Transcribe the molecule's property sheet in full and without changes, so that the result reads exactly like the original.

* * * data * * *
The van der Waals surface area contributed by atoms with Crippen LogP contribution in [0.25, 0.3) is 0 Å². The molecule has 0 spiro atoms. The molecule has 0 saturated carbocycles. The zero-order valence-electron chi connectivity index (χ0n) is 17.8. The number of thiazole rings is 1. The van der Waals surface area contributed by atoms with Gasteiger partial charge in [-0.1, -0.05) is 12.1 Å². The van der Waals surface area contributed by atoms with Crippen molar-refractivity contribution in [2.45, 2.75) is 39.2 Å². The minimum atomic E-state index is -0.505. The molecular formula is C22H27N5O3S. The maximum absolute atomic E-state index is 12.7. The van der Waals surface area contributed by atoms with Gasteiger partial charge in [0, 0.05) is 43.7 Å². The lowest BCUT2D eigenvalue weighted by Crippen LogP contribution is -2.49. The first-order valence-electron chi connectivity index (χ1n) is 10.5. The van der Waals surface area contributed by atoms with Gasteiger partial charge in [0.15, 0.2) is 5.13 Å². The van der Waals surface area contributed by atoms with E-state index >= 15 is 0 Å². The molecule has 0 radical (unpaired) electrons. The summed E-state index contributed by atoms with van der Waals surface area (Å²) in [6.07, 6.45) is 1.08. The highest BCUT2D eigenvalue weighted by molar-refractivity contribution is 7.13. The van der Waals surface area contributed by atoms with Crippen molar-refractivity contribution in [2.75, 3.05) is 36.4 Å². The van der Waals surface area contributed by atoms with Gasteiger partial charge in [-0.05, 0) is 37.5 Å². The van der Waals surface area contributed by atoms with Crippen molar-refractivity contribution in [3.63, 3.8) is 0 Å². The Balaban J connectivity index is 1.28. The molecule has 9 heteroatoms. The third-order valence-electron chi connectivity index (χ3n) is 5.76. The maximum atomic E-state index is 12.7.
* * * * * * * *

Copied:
The van der Waals surface area contributed by atoms with Crippen LogP contribution in [0.25, 0.3) is 0 Å². The molecule has 0 spiro atoms. The molecule has 0 saturated carbocycles. The zero-order valence-electron chi connectivity index (χ0n) is 17.8. The number of thiazole rings is 1. The van der Waals surface area contributed by atoms with Gasteiger partial charge in [-0.1, -0.05) is 12.1 Å². The van der Waals surface area contributed by atoms with Crippen molar-refractivity contribution in [2.45, 2.75) is 39.2 Å². The minimum atomic E-state index is -0.505. The molecular formula is C22H27N5O3S. The maximum absolute atomic E-state index is 12.7. The van der Waals surface area contributed by atoms with Gasteiger partial charge in [0, 0.05) is 43.7 Å². The lowest BCUT2D eigenvalue weighted by Crippen LogP contribution is -2.49. The first-order valence-electron chi connectivity index (χ1n) is 10.5. The van der Waals surface area contributed by atoms with Gasteiger partial charge in [0.15, 0.2) is 5.13 Å². The van der Waals surface area contributed by atoms with E-state index >= 15 is 0 Å². The molecule has 0 radical (unpaired) electrons. The summed E-state index contributed by atoms with van der Waals surface area (Å²) in [6.07, 6.45) is 1.08. The highest BCUT2D eigenvalue weighted by molar-refractivity contribution is 7.13. The van der Waals surface area contributed by atoms with Crippen molar-refractivity contribution in [2.75, 3.05) is 36.4 Å². The van der Waals surface area contributed by atoms with Gasteiger partial charge in [-0.05, 0) is 37.5 Å². The van der Waals surface area contributed by atoms with Crippen molar-refractivity contribution in [3.63, 3.8) is 0 Å². The Balaban J connectivity index is 1.28. The molecule has 9 heteroatoms. The third-order valence-electron chi connectivity index (χ3n) is 5.76. The maximum atomic E-state index is 12.7.